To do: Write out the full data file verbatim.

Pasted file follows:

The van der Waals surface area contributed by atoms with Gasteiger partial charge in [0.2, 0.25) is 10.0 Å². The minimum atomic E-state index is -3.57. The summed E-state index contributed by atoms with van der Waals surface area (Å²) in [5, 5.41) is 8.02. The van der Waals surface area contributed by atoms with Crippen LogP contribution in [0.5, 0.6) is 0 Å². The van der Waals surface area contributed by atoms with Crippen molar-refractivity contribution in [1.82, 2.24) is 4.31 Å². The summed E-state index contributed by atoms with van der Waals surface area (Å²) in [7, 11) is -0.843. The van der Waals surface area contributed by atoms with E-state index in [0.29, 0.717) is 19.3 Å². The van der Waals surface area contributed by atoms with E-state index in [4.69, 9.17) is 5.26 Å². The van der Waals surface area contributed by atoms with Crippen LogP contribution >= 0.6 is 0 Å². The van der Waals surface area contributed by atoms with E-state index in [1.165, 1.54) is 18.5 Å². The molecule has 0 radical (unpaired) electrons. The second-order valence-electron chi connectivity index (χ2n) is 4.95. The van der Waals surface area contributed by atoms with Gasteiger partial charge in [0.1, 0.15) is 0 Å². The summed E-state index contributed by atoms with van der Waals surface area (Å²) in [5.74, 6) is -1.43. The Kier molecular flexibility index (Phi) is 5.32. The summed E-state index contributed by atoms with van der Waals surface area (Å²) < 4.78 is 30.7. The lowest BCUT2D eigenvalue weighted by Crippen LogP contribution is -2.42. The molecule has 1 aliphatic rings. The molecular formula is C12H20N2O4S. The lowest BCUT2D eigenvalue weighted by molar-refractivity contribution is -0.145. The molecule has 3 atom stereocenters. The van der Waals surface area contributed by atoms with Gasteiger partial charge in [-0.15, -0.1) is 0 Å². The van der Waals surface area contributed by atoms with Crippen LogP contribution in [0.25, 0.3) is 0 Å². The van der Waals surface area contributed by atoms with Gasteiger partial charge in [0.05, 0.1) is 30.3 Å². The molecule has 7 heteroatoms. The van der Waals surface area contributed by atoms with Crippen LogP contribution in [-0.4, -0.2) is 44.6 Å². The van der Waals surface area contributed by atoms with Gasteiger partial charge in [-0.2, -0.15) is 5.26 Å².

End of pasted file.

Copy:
The van der Waals surface area contributed by atoms with Gasteiger partial charge in [0.2, 0.25) is 10.0 Å². The minimum atomic E-state index is -3.57. The summed E-state index contributed by atoms with van der Waals surface area (Å²) in [5, 5.41) is 8.02. The van der Waals surface area contributed by atoms with Crippen LogP contribution in [0.5, 0.6) is 0 Å². The van der Waals surface area contributed by atoms with Crippen molar-refractivity contribution in [1.82, 2.24) is 4.31 Å². The summed E-state index contributed by atoms with van der Waals surface area (Å²) in [7, 11) is -0.843. The van der Waals surface area contributed by atoms with E-state index in [0.29, 0.717) is 19.3 Å². The van der Waals surface area contributed by atoms with E-state index in [4.69, 9.17) is 5.26 Å². The van der Waals surface area contributed by atoms with Crippen LogP contribution >= 0.6 is 0 Å². The van der Waals surface area contributed by atoms with E-state index in [1.165, 1.54) is 18.5 Å². The molecule has 0 radical (unpaired) electrons. The second-order valence-electron chi connectivity index (χ2n) is 4.95. The van der Waals surface area contributed by atoms with Gasteiger partial charge in [0.1, 0.15) is 0 Å². The summed E-state index contributed by atoms with van der Waals surface area (Å²) in [5.74, 6) is -1.43. The Kier molecular flexibility index (Phi) is 5.32. The summed E-state index contributed by atoms with van der Waals surface area (Å²) < 4.78 is 30.7. The lowest BCUT2D eigenvalue weighted by Crippen LogP contribution is -2.42. The molecule has 1 aliphatic rings. The molecular formula is C12H20N2O4S. The lowest BCUT2D eigenvalue weighted by molar-refractivity contribution is -0.145. The molecule has 3 atom stereocenters. The van der Waals surface area contributed by atoms with Gasteiger partial charge in [-0.15, -0.1) is 0 Å². The van der Waals surface area contributed by atoms with Crippen LogP contribution in [0.25, 0.3) is 0 Å². The van der Waals surface area contributed by atoms with Gasteiger partial charge in [0.05, 0.1) is 30.3 Å². The molecule has 7 heteroatoms. The van der Waals surface area contributed by atoms with Crippen LogP contribution in [-0.4, -0.2) is 44.6 Å². The van der Waals surface area contributed by atoms with Gasteiger partial charge in [-0.2, -0.15) is 5.26 Å².